The findings of a trial judge sitting without a jury carry the same weight as a jury verdict, and this court will not disturb those findings on appeal absent an error of law or abuse of discretion. See Pato v. Cernuska, 342 Pa. Superior Ct. 609, 612, 493 A.2d 758, 759 (1985). We will respect a trial court's findings with regard to the credibility and weight of the evidence unless the appellant can show that the court's determination was manifestly erroneous, arbitrary and capricious or flagrantly contrary to the evidence. See Tyler v. King, 344 Pa. Superior Ct. 78, 96, 496 A.2d 16, 25 (1985).

Id., 360 Pa. Superior Ct. at 133, 519 A.2d at 1028.

Here, we find appellant has not shown the trial court's determination to be flagrantly contrary to the evidence, since there was evidence in this case that appellant had, in fact, engaged in a "course of conduct." We noted in Commonwealth v. Evans, 299 Pa. Super. 529, 445 A.2d 1255 (1982):

Initially, we observe that Section 2709(3) specifically proscribes "a course of conduct or repeated [] . . . acts" which are offensive to the complaining party, i.e., there must be evidence of a repetition of the offensive conduct. Commonwealth v. Duncan, 239 Pa. Super. 539, 363 A.2d 803 (1976) (appellant's repeated entreaties of the complainant

[ 379 Pa. Super. Page 574]

    to allow him to perform cunnilingus established a "course of conduct," and his pleas and actions seriously annoyed a person of average sensibilities). In interpreting the aforegoing, this Court, in Commonwealth v. Schnabel, 236 Pa. Super. 280, 344 A.2d 896 (1975), held that the Commonwealth failed to establish that appellant-lessor engaged in a "course of conduct" of harassment by the single act of cutting the complainant-lessee's water hose. In so doing, it is important to note that the Schnabel Court embraced the definition that "'"course of conduct" is more than an isolated verbal or physical act. It is a pattern of conduct composed of same or similar acts repeated over a period of time, however short, which establishes a continuity of purpose in the mind of the actor.'" (Citation omitted) Id. at 283, 344 A.2d at 898. Such definition undermines the appellant's contention that the reviewing court is precluded from examining the testimony elicited regarding matters that occurred prior to August 5, 1975, the date of the complained of conduct.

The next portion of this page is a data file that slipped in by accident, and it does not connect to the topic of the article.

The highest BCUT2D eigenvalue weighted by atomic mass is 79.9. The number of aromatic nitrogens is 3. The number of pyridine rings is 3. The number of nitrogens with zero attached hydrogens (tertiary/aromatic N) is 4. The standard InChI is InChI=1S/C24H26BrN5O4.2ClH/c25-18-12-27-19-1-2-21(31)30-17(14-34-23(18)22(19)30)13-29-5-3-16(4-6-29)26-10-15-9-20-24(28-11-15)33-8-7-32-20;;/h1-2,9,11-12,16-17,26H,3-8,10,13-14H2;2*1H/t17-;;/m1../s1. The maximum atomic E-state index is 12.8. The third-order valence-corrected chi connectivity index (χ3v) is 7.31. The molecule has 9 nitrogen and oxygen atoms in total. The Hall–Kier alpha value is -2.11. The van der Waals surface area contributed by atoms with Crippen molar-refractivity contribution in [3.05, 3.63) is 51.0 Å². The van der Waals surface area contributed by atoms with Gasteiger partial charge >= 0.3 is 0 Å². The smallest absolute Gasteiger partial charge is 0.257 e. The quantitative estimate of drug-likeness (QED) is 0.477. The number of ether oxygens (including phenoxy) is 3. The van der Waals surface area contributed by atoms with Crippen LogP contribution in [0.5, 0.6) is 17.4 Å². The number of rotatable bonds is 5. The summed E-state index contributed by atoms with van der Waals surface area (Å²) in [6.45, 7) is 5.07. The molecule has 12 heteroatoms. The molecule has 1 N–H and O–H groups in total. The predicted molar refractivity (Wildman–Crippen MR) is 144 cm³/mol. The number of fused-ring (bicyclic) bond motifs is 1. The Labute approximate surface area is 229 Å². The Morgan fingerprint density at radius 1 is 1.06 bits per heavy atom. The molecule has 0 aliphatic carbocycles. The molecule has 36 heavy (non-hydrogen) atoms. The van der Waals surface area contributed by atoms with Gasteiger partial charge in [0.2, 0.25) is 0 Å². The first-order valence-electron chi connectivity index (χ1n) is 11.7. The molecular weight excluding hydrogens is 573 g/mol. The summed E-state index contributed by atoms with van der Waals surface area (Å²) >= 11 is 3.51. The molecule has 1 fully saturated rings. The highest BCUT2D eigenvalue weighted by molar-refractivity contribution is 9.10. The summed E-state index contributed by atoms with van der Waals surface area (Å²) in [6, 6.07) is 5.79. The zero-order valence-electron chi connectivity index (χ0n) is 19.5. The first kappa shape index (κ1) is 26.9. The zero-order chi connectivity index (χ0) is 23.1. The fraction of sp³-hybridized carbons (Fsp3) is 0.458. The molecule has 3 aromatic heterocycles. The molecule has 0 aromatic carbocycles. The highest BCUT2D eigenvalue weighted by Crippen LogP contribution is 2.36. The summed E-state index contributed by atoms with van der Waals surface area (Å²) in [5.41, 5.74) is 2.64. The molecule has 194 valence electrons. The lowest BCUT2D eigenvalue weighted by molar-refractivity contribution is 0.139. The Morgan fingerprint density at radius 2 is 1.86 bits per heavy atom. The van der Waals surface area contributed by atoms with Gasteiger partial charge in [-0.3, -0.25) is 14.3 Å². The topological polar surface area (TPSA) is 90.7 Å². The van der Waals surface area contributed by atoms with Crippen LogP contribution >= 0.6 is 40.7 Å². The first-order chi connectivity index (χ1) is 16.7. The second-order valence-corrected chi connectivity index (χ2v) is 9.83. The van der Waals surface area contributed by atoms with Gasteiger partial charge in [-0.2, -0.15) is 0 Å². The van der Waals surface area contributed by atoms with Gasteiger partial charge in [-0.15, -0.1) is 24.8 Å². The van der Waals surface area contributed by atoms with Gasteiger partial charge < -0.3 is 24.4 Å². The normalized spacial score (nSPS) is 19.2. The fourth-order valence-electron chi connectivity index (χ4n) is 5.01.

Id., 299 Pa. Superior Ct. at 534, 445 A.2d at 1257-58 (emphasis in original).

The trial court, thus, in the case sub judice, properly looked to evidence of appellant's repeated actions leading up to August 17, 1986, as well as his repetitious conduct on that date, and found a course of conduct existed. Also, the court properly determined the appellant's conduct did seriously annoy the victim and served no legitimate purpose.

Appellant's argument that Commonwealth v. Burton, 299 Pa. Super. 147, 445 A.2d 191 (1982) is applicable to this case is misplaced, since we were unable to find in Burton any intention of the appellant to harass, annoy or alarm the complainant, whereas in the case before us, such a intention can clearly be inferred. We accordingly find no error on the part of the trial court.

Judgment of sentence affirmed.


Judgment of sentence affirmed.